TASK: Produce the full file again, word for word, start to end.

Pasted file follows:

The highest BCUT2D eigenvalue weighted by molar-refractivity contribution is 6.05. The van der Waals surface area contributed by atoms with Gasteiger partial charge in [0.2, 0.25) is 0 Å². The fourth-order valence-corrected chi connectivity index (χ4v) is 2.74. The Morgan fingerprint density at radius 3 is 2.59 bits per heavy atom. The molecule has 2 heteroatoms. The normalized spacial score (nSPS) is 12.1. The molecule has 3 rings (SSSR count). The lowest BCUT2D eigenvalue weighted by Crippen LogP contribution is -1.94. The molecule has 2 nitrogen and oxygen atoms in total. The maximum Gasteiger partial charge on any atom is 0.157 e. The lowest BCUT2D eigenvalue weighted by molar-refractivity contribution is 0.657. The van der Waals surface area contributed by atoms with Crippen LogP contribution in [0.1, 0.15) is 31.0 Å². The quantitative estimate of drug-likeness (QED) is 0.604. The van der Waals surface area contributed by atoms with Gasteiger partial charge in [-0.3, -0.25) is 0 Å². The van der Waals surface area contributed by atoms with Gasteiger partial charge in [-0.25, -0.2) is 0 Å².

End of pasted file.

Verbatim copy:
The highest BCUT2D eigenvalue weighted by molar-refractivity contribution is 6.05. The van der Waals surface area contributed by atoms with Gasteiger partial charge in [0.2, 0.25) is 0 Å². The fourth-order valence-corrected chi connectivity index (χ4v) is 2.74. The Morgan fingerprint density at radius 3 is 2.59 bits per heavy atom. The molecule has 2 heteroatoms. The normalized spacial score (nSPS) is 12.1. The molecule has 3 rings (SSSR count). The lowest BCUT2D eigenvalue weighted by Crippen LogP contribution is -1.94. The molecule has 2 nitrogen and oxygen atoms in total. The maximum Gasteiger partial charge on any atom is 0.157 e. The lowest BCUT2D eigenvalue weighted by molar-refractivity contribution is 0.657. The van der Waals surface area contributed by atoms with Crippen LogP contribution in [0.1, 0.15) is 31.0 Å². The quantitative estimate of drug-likeness (QED) is 0.604. The van der Waals surface area contributed by atoms with Gasteiger partial charge in [-0.3, -0.25) is 0 Å². The van der Waals surface area contributed by atoms with Gasteiger partial charge in [-0.25, -0.2) is 0 Å².